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SS Survivor Benefit for Non-US Citizen, Lives Abroad
Old 02-23-2020, 08:52 AM   #1
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SS Survivor Benefit for Non-US Citizen, Lives Abroad

A friend has asked me for help on this question. I'm hoping someone here can shed some light...the SSA website is a bit confusing.

She is 71 years old, has never lived/worked in the US and is not a US citizen. Her husband, who died age 85 and who was a German national, lived and worked in the US before they met, and was receiving SS retirement benefits based on his (qualifying) record of employment and residency. These were sent to him to his residence in Switzerland by check.

They met and married after his time in the US. He died in Switzerland. Switzerland is defined by the SSA as a "totalization agreement" country with the US. However, they moved to Switzerland (from Great Britain) after he reached Swiss retirement age and so never paid into the Swiss social system.

We talked with the SS office in Maryland by telephone and they said she was not eligible for a survivors benefit as she was a non-US citizen. I read that non-US citizens can get survivor benefits as long as they lived in the US for at least 5 years (calculated variously). She never did. But there are exceptions, including that the NH (the Number Holder, her husband), lived in a totalization country.

But it isn't clear to me that he also had to have paid into the social security system of that country. In this case, her husband moved to Switzerland as a retiree, and so never had to pay into the Swiss system.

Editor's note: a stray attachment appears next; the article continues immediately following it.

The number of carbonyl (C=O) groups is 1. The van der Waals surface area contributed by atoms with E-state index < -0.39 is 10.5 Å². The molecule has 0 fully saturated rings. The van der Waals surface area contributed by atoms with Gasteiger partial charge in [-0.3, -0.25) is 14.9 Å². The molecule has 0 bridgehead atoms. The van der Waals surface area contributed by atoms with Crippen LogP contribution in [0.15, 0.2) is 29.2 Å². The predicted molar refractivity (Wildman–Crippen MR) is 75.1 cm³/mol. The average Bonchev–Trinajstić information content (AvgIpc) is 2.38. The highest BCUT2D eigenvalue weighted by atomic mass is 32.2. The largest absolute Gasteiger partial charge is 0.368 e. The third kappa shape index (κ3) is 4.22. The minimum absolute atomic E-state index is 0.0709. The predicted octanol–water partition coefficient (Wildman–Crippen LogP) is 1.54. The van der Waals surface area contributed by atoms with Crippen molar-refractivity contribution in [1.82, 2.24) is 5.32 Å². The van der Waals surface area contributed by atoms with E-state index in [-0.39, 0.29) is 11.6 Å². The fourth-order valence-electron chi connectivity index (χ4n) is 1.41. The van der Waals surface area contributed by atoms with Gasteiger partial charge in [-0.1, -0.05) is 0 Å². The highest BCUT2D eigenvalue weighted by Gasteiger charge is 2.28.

Does anyone have any direct experience with this kind of situation? Many thanks in advance. I know it's a long shot. My experience with the SSA is to verify what they tell you on the telephone.

-BB
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Old 02-23-2020, 09:36 AM   #2
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No idea, but interesting so I had to look it up.

My experience is that SS answers vary depending upon which person answers the phone. Not surprising as it's so complex.

I'm thinking you are on the right track, that she qualifies based on where she lives:

https://pocketsense.com/social-secur...w-7410755.html

"Non-citizen widows and widowers living abroad, with limited exceptions, must satisfy the Social Security residency requirement: They must have lived in the United States at least five years, and their marriage must have existed for part of those years."

"One main exception to the residency requirement is for widows or widowers who are citizens of one of the countries Social Security's Country List 1 or residents of a nation on Country List 3. These lists basically overlap, and are limited to European countries except for Japan, South Korea and Chile, on both lists,. and Israel, on List 1."

That website references SS pamphlet which is:
https://www.ssa.gov/pubs/EN-05-10137.pdf

Sometimes it is hard to find the gov't worker that understands their own rules, so keep knocking on doors.
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Old 02-23-2020, 10:36 AM   #3
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Originally Posted by Sunset View Post
No idea, but interesting so I had to look it up.

My experience is that SS answers vary depending upon which person answers the phone. Not surprising as it's so complex.

I'm thinking you are on the right track, that she qualifies based on where she lives:

https://pocketsense.com/social-secur...w-7410755.html

"Non-citizen widows and widowers living abroad, with limited exceptions, must satisfy the Social Security residency requirement: They must have lived in the United States at least five years, and their marriage must have existed for part of those years."